They unfurled a banner made of two white sheets and placed it near the 20-yard line. It read FREAKS SAY GO GOLDEN FLASHES. At the moment Kent State was going nowhere in its season opener, trailing Mid-American Conference opponent Ohio University 14-0 at half-time. The group, those self-proclaimed freaks, had intended to spend the afternoon playfully mocking the game. After all, how could the scene—Band Day, a comic-strip-inspired mascot named Grog, cheerleaders and football players—remain relevant on the campus where less than five months ago a student-National Guard confrontation left four dead and nine wounded.
But in spite of themselves the freaks became caught up in the game. A 47-yard punt return, two second-half touchdown drives and suddenly they were involved. One member stood and began imitating the arm movements of a cheerleader, his blond hair falling across his shirt collar as he performed the exaggerated gestures. A coed seated directly behind him watched and became angry. "Stop it!" she told him. "Didn't you know that Abbie Hoffman was once a cheerleader?" The dissident looked back at the sorority girl, and both of them burst into delighted laughter. The Kent State rally fell short, Ohio winning 24-14, but for a moment, down near the 20-yard line, the horrible memory of May 4 was forgotten, and the school had pulled itself together again.
The day before the game the Kent State coach, Dave Puddington, was eating a steak in a restaurant just off campus. His hair was cut military length, a habit retained from four years as a Navy fighter pilot in Korea, where he won two Air Medals. Puddington is a man who describes himself as "what you'd call a square"—a nondrinking, nonsmoking, nonswearing member of the Fellowship of Christian Athletes. "He is Mr. Naive Unbelievable," says Sports Information Director Paul Schlemmer. "He honestly believes in God, mother and apple pie. He's refreshing. There's no cynicism in him at all."
The afternoon of May 4 is still very vivid to Puddington. His office is located in Memorial Gymnasium, the building where the Guardsmen were billeted. "I was shocked," he said. "It wasn't until sometime the next month that I snapped out of it."
The campus tragedy forced Puddington and his staff of assistants to work furiously to save the school's football program. Ironically, the national letter of intent had been mailed to prospects the morning of the tragedy. The staff called the homes of all 24 boys, speaking first to the parents and then to the athletes. After two days they managed to convince the entire list to enroll at Kent State despite what had happened.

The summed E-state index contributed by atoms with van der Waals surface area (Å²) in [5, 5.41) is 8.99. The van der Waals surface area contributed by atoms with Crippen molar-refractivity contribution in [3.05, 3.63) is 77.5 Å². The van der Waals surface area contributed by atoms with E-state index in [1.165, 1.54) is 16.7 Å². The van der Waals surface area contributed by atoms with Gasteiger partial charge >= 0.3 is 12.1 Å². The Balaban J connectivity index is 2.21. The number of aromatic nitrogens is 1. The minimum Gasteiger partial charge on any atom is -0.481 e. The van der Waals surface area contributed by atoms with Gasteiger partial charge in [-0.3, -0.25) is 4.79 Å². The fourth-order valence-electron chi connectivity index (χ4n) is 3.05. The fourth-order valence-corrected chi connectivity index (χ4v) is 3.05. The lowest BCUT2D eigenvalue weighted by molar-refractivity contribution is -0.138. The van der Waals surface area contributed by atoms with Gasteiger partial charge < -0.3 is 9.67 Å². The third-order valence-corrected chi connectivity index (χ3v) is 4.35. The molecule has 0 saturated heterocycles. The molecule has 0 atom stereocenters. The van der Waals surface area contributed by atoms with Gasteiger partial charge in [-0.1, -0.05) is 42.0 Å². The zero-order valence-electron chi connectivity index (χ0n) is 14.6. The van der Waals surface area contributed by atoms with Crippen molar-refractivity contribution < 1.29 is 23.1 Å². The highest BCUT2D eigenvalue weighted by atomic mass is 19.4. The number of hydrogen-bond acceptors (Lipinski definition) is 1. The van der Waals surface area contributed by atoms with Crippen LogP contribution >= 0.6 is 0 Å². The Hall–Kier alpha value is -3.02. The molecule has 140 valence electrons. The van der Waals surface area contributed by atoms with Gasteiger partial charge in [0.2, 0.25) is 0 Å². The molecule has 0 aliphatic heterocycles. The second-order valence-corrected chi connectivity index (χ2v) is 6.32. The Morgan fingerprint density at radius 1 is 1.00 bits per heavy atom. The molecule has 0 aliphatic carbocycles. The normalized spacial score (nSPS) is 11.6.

Puddington was also faced with an eligibility problem. When Kent State was closed by a Portage County injunction just four hours after the shooting, it became a correspondence school. "We had 75 players with incomplete records," Puddington said. "They had to mail in their finals, and a lot of the exams spent the summer unopened on professors' desks. We had a tough time presenting our eligibility list to the MAC by the end of July." As it was, his starting tailback and center became eligible only five days before the game.
The closing of school cost the university $1.5 million, much of it spent in refunding student room-and-board money. Every activity on the campus was affected. Puddington canceled plans for a season-ticket promotion called Flash Fever, aimed at filling the new seats at Memorial Stadium with at least 10,000 new fans. (There were 14,500 at the game Saturday, an average crowd.) Travel expenses were cut—buses, not planes, to away games this year. The football brochure was printed on just 40 pages and contained one photograph—a black-and-white cover picture of the team's star, Fullback Don Nottingham.
As fall practice began the Kent players were issued temporary identification cards to show to security officers guarding the campus. And, as the Ohio U. game approached, Puddington saw patrol cars driving around the field late at night.
"Our football team was the first student group back on campus this fall," Puddington said as he finished his dinner, "and tomorrow's game starts the regular school year. There is terrific division, not only among students but between the city of Kent and the university as well. We feel that football can help bring these people together."
His athletes share their coach's belief. Perhaps Phil Witherspoon, a running back from Altoona, Pa., sums up the team's hopes better than anyone. "We're together," he says. "The people around here will never forget that day. But we feel that we can try to steer them away from it. If we can win maybe some townspeople will watch us and some students also. Maybe we can help get them thinking straight again."